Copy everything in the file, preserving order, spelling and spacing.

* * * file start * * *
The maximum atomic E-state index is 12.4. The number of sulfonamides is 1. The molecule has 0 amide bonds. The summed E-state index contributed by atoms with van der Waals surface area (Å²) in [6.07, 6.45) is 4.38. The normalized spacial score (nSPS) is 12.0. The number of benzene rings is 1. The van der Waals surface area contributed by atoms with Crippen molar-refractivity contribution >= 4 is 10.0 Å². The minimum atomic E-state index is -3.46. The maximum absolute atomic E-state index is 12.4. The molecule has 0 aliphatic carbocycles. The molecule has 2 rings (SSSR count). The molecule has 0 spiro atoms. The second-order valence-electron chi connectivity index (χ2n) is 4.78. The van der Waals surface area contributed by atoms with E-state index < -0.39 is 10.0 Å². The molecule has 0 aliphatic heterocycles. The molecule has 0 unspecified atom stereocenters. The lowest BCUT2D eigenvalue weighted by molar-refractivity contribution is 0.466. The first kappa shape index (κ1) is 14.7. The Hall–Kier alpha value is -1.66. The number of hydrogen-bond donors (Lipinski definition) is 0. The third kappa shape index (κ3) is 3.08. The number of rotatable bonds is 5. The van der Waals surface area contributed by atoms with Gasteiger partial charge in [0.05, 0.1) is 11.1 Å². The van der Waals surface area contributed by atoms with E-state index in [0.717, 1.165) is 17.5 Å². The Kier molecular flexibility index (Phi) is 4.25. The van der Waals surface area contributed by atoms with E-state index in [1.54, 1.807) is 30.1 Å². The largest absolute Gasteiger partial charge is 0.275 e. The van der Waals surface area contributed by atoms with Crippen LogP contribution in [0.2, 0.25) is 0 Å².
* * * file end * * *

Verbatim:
The maximum atomic E-state index is 12.4. The number of sulfonamides is 1. The molecule has 0 amide bonds. The summed E-state index contributed by atoms with van der Waals surface area (Å²) in [6.07, 6.45) is 4.38. The normalized spacial score (nSPS) is 12.0. The number of benzene rings is 1. The van der Waals surface area contributed by atoms with Crippen molar-refractivity contribution >= 4 is 10.0 Å². The minimum atomic E-state index is -3.46. The maximum absolute atomic E-state index is 12.4. The molecule has 0 aliphatic carbocycles. The molecule has 2 rings (SSSR count). The molecule has 0 spiro atoms. The second-order valence-electron chi connectivity index (χ2n) is 4.78. The van der Waals surface area contributed by atoms with E-state index < -0.39 is 10.0 Å². The molecule has 0 aliphatic heterocycles. The molecule has 0 unspecified atom stereocenters. The lowest BCUT2D eigenvalue weighted by molar-refractivity contribution is 0.466. The first kappa shape index (κ1) is 14.7. The Hall–Kier alpha value is -1.66. The number of hydrogen-bond donors (Lipinski definition) is 0. The third kappa shape index (κ3) is 3.08. The number of rotatable bonds is 5. The van der Waals surface area contributed by atoms with Gasteiger partial charge in [0.05, 0.1) is 11.1 Å². The van der Waals surface area contributed by atoms with E-state index in [0.717, 1.165) is 17.5 Å². The Kier molecular flexibility index (Phi) is 4.25. The van der Waals surface area contributed by atoms with E-state index in [1.54, 1.807) is 30.1 Å². The largest absolute Gasteiger partial charge is 0.275 e. The van der Waals surface area contributed by atoms with Crippen LogP contribution in [0.2, 0.25) is 0 Å².